'Great Barrington Declaration' Part Of Climate Science Denial Network, Possibly Astroturfing

‘Great Barrington Declaration’ Part Of Climate Science Denial Network, Possibly Astroturfing

Published October 12, 2020

Andie Sophia Fontaine
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Great Barrington Declaration

Investigations conducted by The Byline Times have revealed that the Great Barrington Declaration, a website objecting to coronavirus social restrictions and purporting to have the backing of ‘thousands of scientists’—including numerous Icelanders—is sponsored by an institution that is a part of the Koch network, and may be engaging in astroturfing, i.e., giving the illusion of a broader base of support than actually exists.

The Byline Times details that the declaration began with an event hosted by the American Institute for Economic Research (AIER), a libertarian think-tank based in Great Barrington, Massachusetts. There, a private gathering sought to discuss responses to the coronavirus pandemic. Amongst the attendees was Oxford University epidemiologist Professor Sunetra Gupta, a staunch advocate of the ‘herd immunity’ strategy in fighting the virus. The Great Barrington Declaration was drafted in part by Gupta.

The Byline Times writes:

Corporate records filed with the US Internal Revenue Service (IRS) confirm that the AIER operates as part of a Koch-funded network of climate science deniers who see environmental regulation as a threat to its vision of unfettered, deregulated markets.

The latest available IRS documents reveal that in 2018, the AIER received $68,100 for “General Operating Support” from the Charles Koch Foundation, which acts on behalf of right-wing billionaire Charles Koch.

Furthermore, while the website purports to have the backing of “thousands of scientists”, boasting some 5,000 ‘Medical & Public Health Scientists’ and 11,267 ‘Medical Practitioners’, there appears to be no vetting process for who can sign the declaration, nor any independent verification that signatories are who they say they are.

[W]hen I attempted to check how the signatory process works, I discovered that there was no vetting procedure in place for signatories – anybody could become a confirmed signatory of the Declaration and be categorised as a scientist or medic by falsifying entry information and ticking a box. By experimenting with the process myself, I was able to add myself as a signatory under the ‘Medical & Public Health Scientists’ category and received an automated email confirming this.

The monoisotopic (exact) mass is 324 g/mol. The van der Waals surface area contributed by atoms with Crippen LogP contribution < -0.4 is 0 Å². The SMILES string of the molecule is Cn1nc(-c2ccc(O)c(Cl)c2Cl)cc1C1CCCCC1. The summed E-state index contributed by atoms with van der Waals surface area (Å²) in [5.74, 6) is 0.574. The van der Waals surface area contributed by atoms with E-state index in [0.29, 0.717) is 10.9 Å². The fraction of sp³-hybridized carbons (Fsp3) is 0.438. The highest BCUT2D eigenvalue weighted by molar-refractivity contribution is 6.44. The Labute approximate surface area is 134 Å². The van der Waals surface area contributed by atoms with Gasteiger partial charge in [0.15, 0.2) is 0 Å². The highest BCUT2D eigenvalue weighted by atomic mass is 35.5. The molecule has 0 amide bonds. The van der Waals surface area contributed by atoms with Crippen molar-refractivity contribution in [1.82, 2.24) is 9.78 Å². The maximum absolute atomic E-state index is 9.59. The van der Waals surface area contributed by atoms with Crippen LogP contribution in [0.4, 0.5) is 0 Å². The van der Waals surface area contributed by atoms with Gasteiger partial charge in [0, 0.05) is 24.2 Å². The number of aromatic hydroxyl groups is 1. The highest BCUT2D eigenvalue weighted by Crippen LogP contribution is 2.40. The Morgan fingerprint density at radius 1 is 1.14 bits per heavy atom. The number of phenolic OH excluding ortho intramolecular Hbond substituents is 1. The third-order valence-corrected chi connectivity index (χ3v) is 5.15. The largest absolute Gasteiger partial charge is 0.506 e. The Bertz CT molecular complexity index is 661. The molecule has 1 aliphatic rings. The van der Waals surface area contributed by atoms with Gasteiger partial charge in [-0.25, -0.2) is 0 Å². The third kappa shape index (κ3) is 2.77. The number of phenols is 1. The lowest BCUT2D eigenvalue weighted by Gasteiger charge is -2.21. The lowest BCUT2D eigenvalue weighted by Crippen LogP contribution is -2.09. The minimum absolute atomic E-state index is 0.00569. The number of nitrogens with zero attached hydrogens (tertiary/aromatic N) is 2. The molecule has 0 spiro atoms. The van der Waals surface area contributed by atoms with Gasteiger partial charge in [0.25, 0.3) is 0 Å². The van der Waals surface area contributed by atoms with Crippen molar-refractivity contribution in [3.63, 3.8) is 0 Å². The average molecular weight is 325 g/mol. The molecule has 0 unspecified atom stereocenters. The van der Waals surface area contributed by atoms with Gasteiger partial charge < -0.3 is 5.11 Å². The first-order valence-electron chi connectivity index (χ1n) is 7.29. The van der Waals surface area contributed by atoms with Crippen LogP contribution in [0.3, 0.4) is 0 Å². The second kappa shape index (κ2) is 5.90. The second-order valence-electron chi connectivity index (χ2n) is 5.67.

Jeffrey A. Tucker, AIER’s editorial director, responded on Twitter claiming that: “Actually admins have been beating back fraudsters from the beginning. It’s not easy to manage a website with millions of views ongoing, plus dealing with trolls.”

But when I asked him exactly how AIER was “checking and vetting signatories” and whether they were contacting people to verify their claimed identities and scientific credentials, he failed to respond.

In fact, the AIER has engaged in a great deal of activities that remain undisclosed on the Declaration’s website. For example, the AIER owns American Investment Services Inc., which in turn runs a private fund valued at over $280 million USD.

“The most recent SEC document filed in August reveals that the fund’s holdings include a wide range of companies including: Chevron, ExxonMobil, General Electric, One Gas Inc, Duke Energy Corp, Northwestern Corp, WEC Energy, Xcel Energy, tobacco giant Philip Morris International, JP Morgan Chase, Visa Inc., Mastercard, Alphabet Inc (the owner of Google), Microsoft, McDonalds, Verizon Communications, Intel Corp, Nike Inc, consumer goods giant Procter and Gamble, Host Hotels & Resorts, Dow Inc., Pepsico, the major stock market advisors Vanguard Group, and many more,” the Byline Times writes.

All this being the case, investigator Nafeez Ahmed concludes, “Whether or not the scientists involved are honest or accomplished, they have serious questions to answer about the genuine scientific integrity of this Declaration.”

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